St Bride's Annual Journalists' Service - In the Eye of the Storm

St Bride's: News

In the Eye of the Storm

In the Eye of the Storm

Feisal Omar, a Reuters photographer, courtesy of VOA

Download Order of Service (pdf)

On Tuesday 21st November, 2017, at 6:30pm a service was held at St Bride's Church, Fleet Street in the presence of HRH The Duchess of Cornwall to commemorate all those in the media industry whose mission to bring us the news faces peril and uncertainty and sometimes, tragically, demands the ultimate price.

Review of Service by Joe Bray, Guild Journalism Bursary Scholar 2017


As consumers of news in a fast-changing world, we demand a great deal of our journalists and foreign correspondents.

We expect them to keep us informed about difficult and complex situations in the trouble spots of the world, often at great personal risk, and sometimes, tragically, they pay the ultimate price.

So it is important that, as representatives of the media industry and the public life of this nation, we honour their memory in this service and remind ourselves of the sacrifice they make in order to bring us the truth.


The Revd Canon Dr Alison Joyce, Rector of St Bride's:-

Read text...

A very warm welcome to St Bride's.

On Monday 16th October I was in Malta attending a conference. It was the day on which the Maltese investigative journalist Daphne Caruana Galizia was murdered in a car bomb explosion. That evening I spent time with a woman who knew her, who said this: 'Daphne was fearless. Even though she received repeated death threats, she continued to expose corruption and call the powerful to account.'

Daphne Caruana Galizia was unafraid of being in the eye of the storm. Indeed, she was unafraid of generating the storm itself. At our service this evening we honour the memory, and commemorate the lives of journalists who, like her, remind us of why journalism matters. We remember those who have lost their lives as a consequence of their work; those whose lives have been cut short by illness or accident; as well as those who have died full of years. We honour writers, reporters, photographers, camera-crew, and their support staff. And we also hold in our prayers those who are currently held captive; and all whose professional work puts them in situations of personal danger, as we honour all that is best in the profession.

Almighty Father,
in whose perfect realm
no sword is drawn but the sword of justice,
and no strength known but the strength of love:
guide and protect all who seek to bear witness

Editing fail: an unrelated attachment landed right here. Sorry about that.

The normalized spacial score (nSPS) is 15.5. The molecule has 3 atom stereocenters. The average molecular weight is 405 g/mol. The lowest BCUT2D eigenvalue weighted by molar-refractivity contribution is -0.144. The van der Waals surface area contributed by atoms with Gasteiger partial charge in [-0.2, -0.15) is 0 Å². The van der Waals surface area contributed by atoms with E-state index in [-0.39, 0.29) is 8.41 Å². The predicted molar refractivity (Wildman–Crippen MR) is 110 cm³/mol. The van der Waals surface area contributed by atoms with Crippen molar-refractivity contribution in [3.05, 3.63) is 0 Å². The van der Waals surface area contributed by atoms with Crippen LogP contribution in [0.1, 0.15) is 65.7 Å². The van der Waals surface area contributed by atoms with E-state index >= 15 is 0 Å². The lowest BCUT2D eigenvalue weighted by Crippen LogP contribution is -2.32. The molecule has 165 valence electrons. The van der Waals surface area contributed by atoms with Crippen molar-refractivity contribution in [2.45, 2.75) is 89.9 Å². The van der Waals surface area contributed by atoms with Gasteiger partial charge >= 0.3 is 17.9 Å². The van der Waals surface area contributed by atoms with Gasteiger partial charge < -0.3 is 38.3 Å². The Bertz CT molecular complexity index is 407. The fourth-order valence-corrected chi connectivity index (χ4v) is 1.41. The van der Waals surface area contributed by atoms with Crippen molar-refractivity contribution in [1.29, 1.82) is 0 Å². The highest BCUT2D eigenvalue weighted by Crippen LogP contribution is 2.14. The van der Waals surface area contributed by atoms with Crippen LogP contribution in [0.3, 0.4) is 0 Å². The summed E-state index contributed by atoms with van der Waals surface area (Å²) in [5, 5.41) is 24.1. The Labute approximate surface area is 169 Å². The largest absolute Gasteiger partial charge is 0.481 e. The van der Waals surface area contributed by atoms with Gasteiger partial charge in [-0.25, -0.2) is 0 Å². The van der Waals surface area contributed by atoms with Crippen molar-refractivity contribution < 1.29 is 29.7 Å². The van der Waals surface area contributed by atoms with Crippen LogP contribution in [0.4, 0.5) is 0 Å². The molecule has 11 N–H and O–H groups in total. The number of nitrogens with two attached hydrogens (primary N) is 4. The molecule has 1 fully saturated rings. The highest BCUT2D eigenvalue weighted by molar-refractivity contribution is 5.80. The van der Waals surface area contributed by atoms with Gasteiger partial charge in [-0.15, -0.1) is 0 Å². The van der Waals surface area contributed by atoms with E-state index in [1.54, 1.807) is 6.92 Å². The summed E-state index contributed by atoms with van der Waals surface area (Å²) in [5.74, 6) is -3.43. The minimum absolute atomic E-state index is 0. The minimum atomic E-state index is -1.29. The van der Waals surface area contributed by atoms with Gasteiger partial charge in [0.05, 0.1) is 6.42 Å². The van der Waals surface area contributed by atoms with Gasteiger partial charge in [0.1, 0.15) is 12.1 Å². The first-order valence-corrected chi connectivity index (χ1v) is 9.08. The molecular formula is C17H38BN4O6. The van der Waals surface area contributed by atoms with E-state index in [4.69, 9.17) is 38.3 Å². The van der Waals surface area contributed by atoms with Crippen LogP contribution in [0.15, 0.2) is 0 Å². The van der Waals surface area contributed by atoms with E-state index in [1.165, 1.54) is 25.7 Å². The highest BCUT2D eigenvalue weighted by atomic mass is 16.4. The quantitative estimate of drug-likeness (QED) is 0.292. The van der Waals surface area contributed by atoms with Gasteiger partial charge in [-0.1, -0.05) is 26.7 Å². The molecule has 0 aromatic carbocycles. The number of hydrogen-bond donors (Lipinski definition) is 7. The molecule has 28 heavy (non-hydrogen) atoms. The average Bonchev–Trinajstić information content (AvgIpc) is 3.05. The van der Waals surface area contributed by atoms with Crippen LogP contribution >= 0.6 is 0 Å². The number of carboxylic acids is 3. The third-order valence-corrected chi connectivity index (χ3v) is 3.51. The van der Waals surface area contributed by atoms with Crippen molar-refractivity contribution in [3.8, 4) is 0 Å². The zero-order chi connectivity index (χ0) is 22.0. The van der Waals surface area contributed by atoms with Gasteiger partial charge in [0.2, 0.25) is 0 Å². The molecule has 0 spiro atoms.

to the truth of your troubled world;
all who seek to give a voice to the voiceless,
and to tell stories that would otherwise remain untold.
We remember especially this day all members of this profession
who have died, or whose fate is unknown
that you may bless their work,
and strengthen and sustain those who love them.
In Jesus' name we pray. Amen.


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Listen to Address: 

Sam Kiley, Foreign Affairs Editor, Sky News


Scheherazade Daneshkhu, Consumer Industries Editor, Financial Times read Ecclesiasticus 44: 1–15

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Let us now praise famous men, and our fathers that begat us.

The Lord hath wrought great glory by them through his great power from the beginning.

Such as did bear rule in their kingdoms, men renowned for their power, giving counsel by their understanding, and declaring prophecies: Leaders of the people by their counsels, and by their knowledge of learning meet for the people, wise and eloquent are their instructions:

Such as found out musical tunes, and recited verses in writing:

Rich men furnished with ability, living peaceably in their habitations:

All these were honoured in their generations, and were the glory of their

There be of them, that have left a name behind them, that their praises
might be reported.

And some there be, which have no memorial; who are perished, as though they had never been; and are become as though they had never been born; and their children after them.

But these were merciful men, whose righteousness hath not been forgotten.

With their seed shall continually remain a good inheritance, and their children are within the covenant.

Their seed standeth fast, and their children for their sakes.

Their seed shall remain for ever, and their glory shall not be blotted out.

Their bodies are buried in peace; but their name liveth for evermore.

The people will tell of their wisdom, and the congregation will shew forth their praise.

Caroline Wyatt, BBC News Broadcaster read St Bride's by Jo Shapcott

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There is a tower of the winds as tall
as this one in another city, a steeple
filled with fire by the incendiary raids
of a coalition of the unwilling. Nocturnal
shocks pound the citizens who survive,
blast them out of their beds into the streets,
children bundled under their arms. The gutters flame.
Dust is alight.

I was born in a city to come and go safely through the boroughs,
carrying inside me every morning's news: pictures